A critique of the Montagnier evidence for the HIV/AIDS hypothesis

E. Papadopulos-Eleopulos, V.F. Turner, John Papadimitriou, B. Page, D. Causer, H. Alfonso, S. Mhlongo, T. Miller, A. Maniotis, C. Fiala

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4 Citations (Scopus)


In 1983 Luc Montagnier and his colleagues claimed to have discovered a novel retrovirus presently known as human immunodeficiency virus (HIV). By 1984 HIV was almost universally accepted to be the cause of AIDS. However, 20 years later, HIV cannot account for the phenomena for which the retroviral hypothesis was proposed, namely, Kaposi's sarcoma, decrease in T4 lymphocytes and thus the opportunistic infections in AIDS patients which were assumed to be the direct results of this decrease. Agents other than HIV to which patients belonging to the AIDS risk groups are exposed cause decrease in T4 cells. Neither have the main predictions of the HIV hypothesis been fulfilled. HIV seropositivity in the developed countries still remains restricted to the original high risk groups, no HIV vaccine exists, and no successful animal model. has been developed. In this communication, we critically analyse the evidence which in 1983 was claimed to prove the existence of HIV. The phenomena which Montagnier and his colleagues considered proof for the existence of HIV are detection of reverse transcriptase activity; the presence of retrovirus-like particles in the culture; immunological reactivity between proteins from the culture supernatant which, in sucrose density gradients, banded at the density of 1.16 g/ml ("purified virus") and antibodies in a patient's (BRU) serum. Reverse transcriptase activity can be found in viruses other than retroviruses and in all normal cells. Reverse transcription can be brought about not only by the enzyme reverse transcriptase but also by normal, cellular DNA polymerases. Retrovirus-like particles are ubiquitous in cultures not infected with retroviruses, especially in conditions employed by Montagnier et at. From the reaction between proteins in the "purified virus" and antibodies in the patient serum Montagnier concluded that the proteins were HIV proteins and the antibodies were HIV antibodies. Since all antibodies are polyspecific, from such a reaction it is not possible to define the origin of even one reactant let atone both. Even if this were possible, since Montagnier's "purified virus" did not contain particles with the "morphology typical of retroviruses", the proteins cannot be retroviral. We conclude that, these phenomena are non-specific to retroviruses and thus cannot be considered proof for the existence of a unique retrovirus HIV. (C) 2004 Elsevier Ltd. All rights reserved.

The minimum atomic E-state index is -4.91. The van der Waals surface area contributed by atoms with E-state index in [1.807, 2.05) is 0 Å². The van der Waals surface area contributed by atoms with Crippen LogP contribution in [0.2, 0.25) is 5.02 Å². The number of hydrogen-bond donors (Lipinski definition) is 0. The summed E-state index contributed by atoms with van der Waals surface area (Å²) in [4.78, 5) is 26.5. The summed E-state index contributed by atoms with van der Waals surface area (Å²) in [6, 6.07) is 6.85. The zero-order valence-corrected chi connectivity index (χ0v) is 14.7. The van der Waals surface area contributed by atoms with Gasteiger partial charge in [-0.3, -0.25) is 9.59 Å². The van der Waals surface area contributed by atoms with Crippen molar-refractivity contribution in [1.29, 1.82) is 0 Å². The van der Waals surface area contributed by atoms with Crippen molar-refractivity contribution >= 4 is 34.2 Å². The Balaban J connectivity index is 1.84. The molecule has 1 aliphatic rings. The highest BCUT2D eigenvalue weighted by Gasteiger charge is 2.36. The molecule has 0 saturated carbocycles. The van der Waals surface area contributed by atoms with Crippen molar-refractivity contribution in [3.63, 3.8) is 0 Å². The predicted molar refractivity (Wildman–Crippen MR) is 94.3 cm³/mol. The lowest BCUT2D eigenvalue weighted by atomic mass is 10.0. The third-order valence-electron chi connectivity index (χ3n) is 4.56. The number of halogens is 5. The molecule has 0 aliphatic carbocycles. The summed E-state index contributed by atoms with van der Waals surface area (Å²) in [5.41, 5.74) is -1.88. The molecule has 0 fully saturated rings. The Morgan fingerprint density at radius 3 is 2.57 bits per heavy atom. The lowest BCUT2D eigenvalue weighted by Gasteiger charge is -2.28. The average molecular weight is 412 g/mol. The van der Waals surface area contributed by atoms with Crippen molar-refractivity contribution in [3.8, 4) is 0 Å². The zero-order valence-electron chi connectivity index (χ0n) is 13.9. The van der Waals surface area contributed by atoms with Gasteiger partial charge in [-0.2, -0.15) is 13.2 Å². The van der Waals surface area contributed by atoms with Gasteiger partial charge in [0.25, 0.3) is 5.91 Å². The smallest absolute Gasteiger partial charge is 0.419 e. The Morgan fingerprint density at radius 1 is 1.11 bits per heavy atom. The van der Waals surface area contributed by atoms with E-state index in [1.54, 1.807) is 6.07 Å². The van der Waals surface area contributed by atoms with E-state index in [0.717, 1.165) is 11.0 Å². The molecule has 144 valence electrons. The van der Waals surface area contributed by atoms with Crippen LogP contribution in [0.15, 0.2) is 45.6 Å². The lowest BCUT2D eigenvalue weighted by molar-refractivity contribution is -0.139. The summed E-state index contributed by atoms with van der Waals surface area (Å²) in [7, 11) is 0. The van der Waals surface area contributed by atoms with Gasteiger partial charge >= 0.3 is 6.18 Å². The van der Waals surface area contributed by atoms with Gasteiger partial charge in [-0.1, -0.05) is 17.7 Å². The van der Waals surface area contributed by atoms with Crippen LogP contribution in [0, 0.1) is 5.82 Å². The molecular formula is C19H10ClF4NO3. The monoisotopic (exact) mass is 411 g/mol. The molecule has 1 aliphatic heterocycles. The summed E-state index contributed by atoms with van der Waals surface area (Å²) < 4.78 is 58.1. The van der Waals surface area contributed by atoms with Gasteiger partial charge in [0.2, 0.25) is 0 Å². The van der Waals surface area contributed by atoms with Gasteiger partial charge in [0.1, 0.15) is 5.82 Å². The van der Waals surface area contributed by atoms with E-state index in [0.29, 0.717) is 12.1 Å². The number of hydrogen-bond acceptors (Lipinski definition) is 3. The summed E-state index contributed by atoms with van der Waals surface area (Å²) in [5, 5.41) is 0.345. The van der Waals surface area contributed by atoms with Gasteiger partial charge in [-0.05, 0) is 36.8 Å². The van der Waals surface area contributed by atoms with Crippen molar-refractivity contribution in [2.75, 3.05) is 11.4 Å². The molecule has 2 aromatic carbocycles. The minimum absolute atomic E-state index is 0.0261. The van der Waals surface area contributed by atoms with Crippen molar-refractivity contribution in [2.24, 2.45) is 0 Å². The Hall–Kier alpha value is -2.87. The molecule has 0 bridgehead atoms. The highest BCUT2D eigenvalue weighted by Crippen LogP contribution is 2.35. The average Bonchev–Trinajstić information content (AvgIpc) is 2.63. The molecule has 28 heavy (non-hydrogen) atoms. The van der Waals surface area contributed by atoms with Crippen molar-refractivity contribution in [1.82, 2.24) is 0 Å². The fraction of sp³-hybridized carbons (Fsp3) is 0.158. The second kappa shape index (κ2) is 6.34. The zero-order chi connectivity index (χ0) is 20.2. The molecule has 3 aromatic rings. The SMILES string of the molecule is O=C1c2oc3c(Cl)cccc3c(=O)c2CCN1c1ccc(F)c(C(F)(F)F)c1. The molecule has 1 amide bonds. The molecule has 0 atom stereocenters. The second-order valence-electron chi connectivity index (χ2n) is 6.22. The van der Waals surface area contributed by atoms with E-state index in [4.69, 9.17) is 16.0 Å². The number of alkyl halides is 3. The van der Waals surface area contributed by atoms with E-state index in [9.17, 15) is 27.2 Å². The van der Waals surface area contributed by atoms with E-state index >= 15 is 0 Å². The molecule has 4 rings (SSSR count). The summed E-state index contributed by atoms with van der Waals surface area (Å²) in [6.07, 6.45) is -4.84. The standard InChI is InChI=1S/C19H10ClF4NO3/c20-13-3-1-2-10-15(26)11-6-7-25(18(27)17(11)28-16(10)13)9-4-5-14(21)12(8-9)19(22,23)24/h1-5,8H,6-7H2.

Original languageEnglish
Pages (from-to)597-601
JournalMedical Hypotheses
Issue numberNA
Publication statusPublished - 2004


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